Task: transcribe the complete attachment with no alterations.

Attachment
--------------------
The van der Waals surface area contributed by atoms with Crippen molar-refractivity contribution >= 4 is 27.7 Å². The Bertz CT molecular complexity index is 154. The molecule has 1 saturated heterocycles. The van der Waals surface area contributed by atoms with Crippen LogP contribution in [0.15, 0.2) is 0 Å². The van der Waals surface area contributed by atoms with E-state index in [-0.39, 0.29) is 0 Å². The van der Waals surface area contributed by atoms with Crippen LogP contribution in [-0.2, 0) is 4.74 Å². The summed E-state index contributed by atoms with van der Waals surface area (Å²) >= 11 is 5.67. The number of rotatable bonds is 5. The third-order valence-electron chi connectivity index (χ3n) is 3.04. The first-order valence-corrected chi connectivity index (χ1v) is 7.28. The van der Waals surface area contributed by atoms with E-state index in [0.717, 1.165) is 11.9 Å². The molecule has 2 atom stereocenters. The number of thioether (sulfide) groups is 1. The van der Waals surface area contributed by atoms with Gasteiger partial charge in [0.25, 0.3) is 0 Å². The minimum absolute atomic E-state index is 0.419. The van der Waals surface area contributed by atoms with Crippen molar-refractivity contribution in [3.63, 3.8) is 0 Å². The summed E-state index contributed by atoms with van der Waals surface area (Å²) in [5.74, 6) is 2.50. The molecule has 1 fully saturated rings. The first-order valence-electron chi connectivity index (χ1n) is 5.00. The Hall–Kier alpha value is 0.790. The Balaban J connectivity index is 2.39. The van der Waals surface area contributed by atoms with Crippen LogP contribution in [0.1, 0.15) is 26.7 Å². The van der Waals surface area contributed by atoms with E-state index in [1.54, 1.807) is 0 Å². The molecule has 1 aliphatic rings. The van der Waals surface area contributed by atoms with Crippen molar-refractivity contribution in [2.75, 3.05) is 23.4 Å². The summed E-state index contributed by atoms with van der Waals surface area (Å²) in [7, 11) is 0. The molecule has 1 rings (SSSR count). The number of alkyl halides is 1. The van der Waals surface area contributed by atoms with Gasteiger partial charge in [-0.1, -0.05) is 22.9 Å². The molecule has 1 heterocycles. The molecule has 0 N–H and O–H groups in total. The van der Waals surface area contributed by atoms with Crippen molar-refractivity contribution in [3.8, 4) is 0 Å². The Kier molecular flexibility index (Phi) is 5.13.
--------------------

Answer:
The van der Waals surface area contributed by atoms with Crippen molar-refractivity contribution >= 4 is 27.7 Å². The Bertz CT molecular complexity index is 154. The molecule has 1 saturated heterocycles. The van der Waals surface area contributed by atoms with Crippen LogP contribution in [0.15, 0.2) is 0 Å². The van der Waals surface area contributed by atoms with E-state index in [-0.39, 0.29) is 0 Å². The van der Waals surface area contributed by atoms with Crippen LogP contribution in [-0.2, 0) is 4.74 Å². The summed E-state index contributed by atoms with van der Waals surface area (Å²) >= 11 is 5.67. The number of rotatable bonds is 5. The third-order valence-electron chi connectivity index (χ3n) is 3.04. The first-order valence-corrected chi connectivity index (χ1v) is 7.28. The van der Waals surface area contributed by atoms with E-state index in [0.717, 1.165) is 11.9 Å². The molecule has 2 atom stereocenters. The number of thioether (sulfide) groups is 1. The van der Waals surface area contributed by atoms with Gasteiger partial charge in [0.25, 0.3) is 0 Å². The minimum absolute atomic E-state index is 0.419. The van der Waals surface area contributed by atoms with Crippen molar-refractivity contribution in [3.63, 3.8) is 0 Å². The summed E-state index contributed by atoms with van der Waals surface area (Å²) in [5.74, 6) is 2.50. The molecule has 1 fully saturated rings. The first-order valence-electron chi connectivity index (χ1n) is 5.00. The Hall–Kier alpha value is 0.790. The Balaban J connectivity index is 2.39. The van der Waals surface area contributed by atoms with Crippen LogP contribution in [0.1, 0.15) is 26.7 Å². The van der Waals surface area contributed by atoms with E-state index in [1.54, 1.807) is 0 Å². The molecule has 1 aliphatic rings. The van der Waals surface area contributed by atoms with Crippen molar-refractivity contribution in [2.75, 3.05) is 23.4 Å². The summed E-state index contributed by atoms with van der Waals surface area (Å²) in [7, 11) is 0. The molecule has 1 rings (SSSR count). The number of alkyl halides is 1. The van der Waals surface area contributed by atoms with Gasteiger partial charge in [-0.1, -0.05) is 22.9 Å². The molecule has 1 heterocycles. The molecule has 0 N–H and O–H groups in total. The van der Waals surface area contributed by atoms with Crippen molar-refractivity contribution in [3.8, 4) is 0 Å². The Kier molecular flexibility index (Phi) is 5.13.